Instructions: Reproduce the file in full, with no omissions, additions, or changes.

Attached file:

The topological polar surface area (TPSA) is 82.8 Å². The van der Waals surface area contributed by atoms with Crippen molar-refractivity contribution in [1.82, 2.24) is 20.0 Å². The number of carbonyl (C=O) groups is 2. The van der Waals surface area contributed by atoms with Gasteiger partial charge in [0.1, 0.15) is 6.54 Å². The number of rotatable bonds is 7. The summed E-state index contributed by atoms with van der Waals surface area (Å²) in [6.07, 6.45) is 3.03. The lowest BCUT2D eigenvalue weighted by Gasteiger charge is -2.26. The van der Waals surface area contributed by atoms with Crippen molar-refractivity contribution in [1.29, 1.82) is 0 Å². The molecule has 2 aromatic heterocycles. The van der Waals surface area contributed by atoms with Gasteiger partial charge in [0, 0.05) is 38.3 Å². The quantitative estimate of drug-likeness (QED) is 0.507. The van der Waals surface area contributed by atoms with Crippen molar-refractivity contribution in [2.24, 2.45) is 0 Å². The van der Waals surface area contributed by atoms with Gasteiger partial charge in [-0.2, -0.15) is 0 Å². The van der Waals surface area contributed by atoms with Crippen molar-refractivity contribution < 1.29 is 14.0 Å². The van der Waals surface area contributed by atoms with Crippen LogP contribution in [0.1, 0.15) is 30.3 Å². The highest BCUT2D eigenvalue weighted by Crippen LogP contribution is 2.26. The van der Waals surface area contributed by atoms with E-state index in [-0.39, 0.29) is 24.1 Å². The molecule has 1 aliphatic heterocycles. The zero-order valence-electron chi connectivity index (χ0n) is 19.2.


The topological polar surface area (TPSA) is 82.8 Å². The van der Waals surface area contributed by atoms with Crippen molar-refractivity contribution in [1.82, 2.24) is 20.0 Å². The number of carbonyl (C=O) groups is 2. The van der Waals surface area contributed by atoms with Gasteiger partial charge in [0.1, 0.15) is 6.54 Å². The number of rotatable bonds is 7. The summed E-state index contributed by atoms with van der Waals surface area (Å²) in [6.07, 6.45) is 3.03. The lowest BCUT2D eigenvalue weighted by Gasteiger charge is -2.26. The van der Waals surface area contributed by atoms with Crippen molar-refractivity contribution in [1.29, 1.82) is 0 Å². The molecule has 2 aromatic heterocycles. The van der Waals surface area contributed by atoms with Gasteiger partial charge in [0, 0.05) is 38.3 Å². The quantitative estimate of drug-likeness (QED) is 0.507. The van der Waals surface area contributed by atoms with Crippen molar-refractivity contribution in [2.24, 2.45) is 0 Å². The van der Waals surface area contributed by atoms with Gasteiger partial charge in [-0.2, -0.15) is 0 Å². The van der Waals surface area contributed by atoms with Crippen molar-refractivity contribution < 1.29 is 14.0 Å². The van der Waals surface area contributed by atoms with Crippen LogP contribution in [0.1, 0.15) is 30.3 Å². The highest BCUT2D eigenvalue weighted by Crippen LogP contribution is 2.26. The van der Waals surface area contributed by atoms with E-state index in [-0.39, 0.29) is 24.1 Å². The molecule has 1 aliphatic heterocycles. The zero-order valence-electron chi connectivity index (χ0n) is 19.2.